Inaugural Prayers

inaugural prayers

During the revolutionary war, a cleric delivered a fiery message about liberty. At the conclusion, he threw off his black clerical robe to reveal a uniform. He led his congregation out the door to join the patriots in fighting united empire loyalists.

For all the talk about church/state separation, faith leaders and politicians in the US have always looked to each other for support. Of course, that is different from the church forming a constitution or government for the state. It is also different than the state forming a creed or polity for the church. But the symbiosis has always been there.

The coming invocation of President-elect Donald Trump is no different. The word is that there will be a plethora of ‘faith leaders’ on hand to bask in the earthly glory of the event. No doubt, good, ‘separated’ [whatever THAT means] fundamentalists will cheer this as a good thing.

Friday Challenge:

Today’s challenge is to offer a few thoughts as to WHAT should be prayed at the upcoming Presidential inauguration. Earthly power, wealth and glory? Victory and the destruction of all our enemies? The establishment of US freedom/hegemony? Peace and Justice? The grace of God’s kingdom?

Perhaps clergy should boycott the inauguration.

In this context, what does faithfulness ‘look like?’

Standardizing the Narrative of Violence

liberty-university-gun-range. There's no violence here, I can assure you.
Real Liberty students, real guns! What could be better?

So Liberty University will let students pack heat on campus. As ‘The Blaze’ reports:

“As Liberty built more residence halls, our residents were having to park further from their rooms,” David Corry, Liberty’s general counsel, told Yahoo, adding that students said they “would feel safer if they didn’t have to leave their weapons locked in their glove compartments when walking from their cars to the residence halls, especially at night.”

It makes perfect sense that fundie students should pack heat, especially if they feel less than safe in the dark. The Washington Post adds:

Falwell said that one of the reasons for the university’s aggressive posture on carrying firearms is so that the campus will be prepared in the event of an “active shooter” scenario.

Thinking This Through

A shot rings out and twenty people simultaneously draw a sidearm, how do you know who was the original shooter? Maybe the first shooter a good guy who meant to stop someone [s]he thought was a real mass shooter. It seems to me that the split-second outcome such situations depends on whatever heat-packing person in the vicinity is least stable.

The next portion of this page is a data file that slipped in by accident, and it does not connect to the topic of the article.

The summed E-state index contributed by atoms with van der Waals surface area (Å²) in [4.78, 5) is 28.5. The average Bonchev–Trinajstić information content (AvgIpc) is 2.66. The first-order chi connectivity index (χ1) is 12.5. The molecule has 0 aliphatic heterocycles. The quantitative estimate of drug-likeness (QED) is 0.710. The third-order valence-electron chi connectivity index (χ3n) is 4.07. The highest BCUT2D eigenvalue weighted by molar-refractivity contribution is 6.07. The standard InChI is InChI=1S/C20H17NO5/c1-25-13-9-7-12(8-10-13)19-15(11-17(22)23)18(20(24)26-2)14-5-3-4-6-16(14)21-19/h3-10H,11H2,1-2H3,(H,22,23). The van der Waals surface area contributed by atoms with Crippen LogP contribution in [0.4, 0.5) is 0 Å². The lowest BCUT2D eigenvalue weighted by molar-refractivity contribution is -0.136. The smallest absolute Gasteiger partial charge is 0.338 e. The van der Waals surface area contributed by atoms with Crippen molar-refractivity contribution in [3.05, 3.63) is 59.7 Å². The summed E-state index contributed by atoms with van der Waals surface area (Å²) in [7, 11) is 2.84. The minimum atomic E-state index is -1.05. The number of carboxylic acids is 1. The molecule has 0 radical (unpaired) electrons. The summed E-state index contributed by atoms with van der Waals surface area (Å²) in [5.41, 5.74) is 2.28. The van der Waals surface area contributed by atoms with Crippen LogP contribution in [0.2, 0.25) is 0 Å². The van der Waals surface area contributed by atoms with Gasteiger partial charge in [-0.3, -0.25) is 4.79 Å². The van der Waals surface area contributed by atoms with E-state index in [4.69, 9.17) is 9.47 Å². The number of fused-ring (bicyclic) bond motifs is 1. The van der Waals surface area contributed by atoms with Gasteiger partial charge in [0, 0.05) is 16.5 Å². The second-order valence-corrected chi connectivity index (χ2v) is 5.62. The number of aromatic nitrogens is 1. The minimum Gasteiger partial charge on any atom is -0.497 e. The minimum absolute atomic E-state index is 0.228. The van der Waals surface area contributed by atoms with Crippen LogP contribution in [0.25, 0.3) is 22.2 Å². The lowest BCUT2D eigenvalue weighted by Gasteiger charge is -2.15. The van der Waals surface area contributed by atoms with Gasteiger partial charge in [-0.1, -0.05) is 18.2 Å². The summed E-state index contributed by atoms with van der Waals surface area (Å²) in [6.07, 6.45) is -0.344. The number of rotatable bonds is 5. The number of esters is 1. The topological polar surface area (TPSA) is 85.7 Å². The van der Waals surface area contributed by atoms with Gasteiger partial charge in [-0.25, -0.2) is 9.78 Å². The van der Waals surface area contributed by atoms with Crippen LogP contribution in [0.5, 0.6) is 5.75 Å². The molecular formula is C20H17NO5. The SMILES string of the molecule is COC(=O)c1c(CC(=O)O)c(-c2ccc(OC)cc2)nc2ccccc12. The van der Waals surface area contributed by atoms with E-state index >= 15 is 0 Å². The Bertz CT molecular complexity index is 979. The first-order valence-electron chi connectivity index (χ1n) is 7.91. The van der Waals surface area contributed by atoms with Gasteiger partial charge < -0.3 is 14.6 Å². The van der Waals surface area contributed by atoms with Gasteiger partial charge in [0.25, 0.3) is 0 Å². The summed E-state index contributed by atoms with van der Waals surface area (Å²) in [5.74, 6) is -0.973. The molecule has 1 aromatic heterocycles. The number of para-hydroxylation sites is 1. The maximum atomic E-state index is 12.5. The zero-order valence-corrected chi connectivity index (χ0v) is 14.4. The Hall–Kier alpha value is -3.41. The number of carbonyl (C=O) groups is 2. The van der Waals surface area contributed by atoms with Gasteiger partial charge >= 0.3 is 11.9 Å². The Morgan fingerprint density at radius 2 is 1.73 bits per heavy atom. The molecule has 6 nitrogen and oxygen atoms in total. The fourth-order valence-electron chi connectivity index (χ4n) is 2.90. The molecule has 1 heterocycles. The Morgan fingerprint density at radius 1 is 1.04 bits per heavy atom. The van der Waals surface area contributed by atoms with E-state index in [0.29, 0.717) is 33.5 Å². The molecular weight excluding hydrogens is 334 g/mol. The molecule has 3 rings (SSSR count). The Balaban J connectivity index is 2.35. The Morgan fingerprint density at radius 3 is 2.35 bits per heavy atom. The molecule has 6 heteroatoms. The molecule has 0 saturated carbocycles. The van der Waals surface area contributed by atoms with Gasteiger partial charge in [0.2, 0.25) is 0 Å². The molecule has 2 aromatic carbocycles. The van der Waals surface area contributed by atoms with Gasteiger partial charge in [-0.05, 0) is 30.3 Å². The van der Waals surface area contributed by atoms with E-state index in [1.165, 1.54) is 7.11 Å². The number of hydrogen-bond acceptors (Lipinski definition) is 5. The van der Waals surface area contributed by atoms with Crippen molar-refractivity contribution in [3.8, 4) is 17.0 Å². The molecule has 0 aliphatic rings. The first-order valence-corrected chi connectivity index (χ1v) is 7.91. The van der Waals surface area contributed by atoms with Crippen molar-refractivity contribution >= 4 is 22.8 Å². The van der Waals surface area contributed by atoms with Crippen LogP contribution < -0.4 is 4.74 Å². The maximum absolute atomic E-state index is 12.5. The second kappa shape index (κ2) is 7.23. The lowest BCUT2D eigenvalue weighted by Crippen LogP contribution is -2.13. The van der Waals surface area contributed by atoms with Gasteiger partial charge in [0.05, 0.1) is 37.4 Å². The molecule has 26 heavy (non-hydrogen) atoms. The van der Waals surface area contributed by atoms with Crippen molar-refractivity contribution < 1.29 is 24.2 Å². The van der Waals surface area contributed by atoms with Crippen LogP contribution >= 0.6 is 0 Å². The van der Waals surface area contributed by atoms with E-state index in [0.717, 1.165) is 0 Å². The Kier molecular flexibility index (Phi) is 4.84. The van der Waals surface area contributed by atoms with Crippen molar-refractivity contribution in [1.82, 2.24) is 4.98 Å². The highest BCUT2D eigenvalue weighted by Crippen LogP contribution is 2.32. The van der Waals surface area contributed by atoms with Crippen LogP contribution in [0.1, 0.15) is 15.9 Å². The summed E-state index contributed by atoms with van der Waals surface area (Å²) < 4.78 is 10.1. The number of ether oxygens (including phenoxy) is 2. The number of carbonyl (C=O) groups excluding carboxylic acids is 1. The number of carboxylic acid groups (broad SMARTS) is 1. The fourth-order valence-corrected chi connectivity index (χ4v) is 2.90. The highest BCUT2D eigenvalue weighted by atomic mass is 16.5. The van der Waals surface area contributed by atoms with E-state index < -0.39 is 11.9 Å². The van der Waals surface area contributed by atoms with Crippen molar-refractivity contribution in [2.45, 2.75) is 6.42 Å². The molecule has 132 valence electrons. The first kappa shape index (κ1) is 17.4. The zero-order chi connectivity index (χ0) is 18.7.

However ‘safe’ this makes some feel, I’d not want my daughter or son there. Still, Falwell reports strong support for LU’s Second Amendment direction. If this seems weird, remember that this is Liberty University.

Colloquial Translations

Others have their thoughts on allowing guns on campus and in residents. this also. These may or may not reflect student attitudes:




Liberty’s Counter-Kingdom Perspective

Mr. Falwell may see himself as an informed expert on Islamic terrorism and how to end it, but not everyone wants to return to the Wild West. And I for one certainly do not want overlaid on the Gospel the sick narratives shapong the direction of LU. Some of us fail to see how the weaponization of society in any way resembles the teachings of Amos and Micah. Some don’t even see how the elevation of Emperor-elect Caligula in any way enhances the Glory/Presence of Jesus Christ in the world.

All around us, weaponry/conflict/militarism/redemptive_violence are normalized and standardized as the central narrative of the life, heart and soul of American civil religion. This all looks much more like conformity to the Rev 13 beastly powers and principalities of this age, than it does the kingdom of God in Christ. I question the wisdom of Liberty’s decision as a means of keeping the campus community safe. And given the poverty that can be found in the region, this seems a poor use of money.

The Heart of It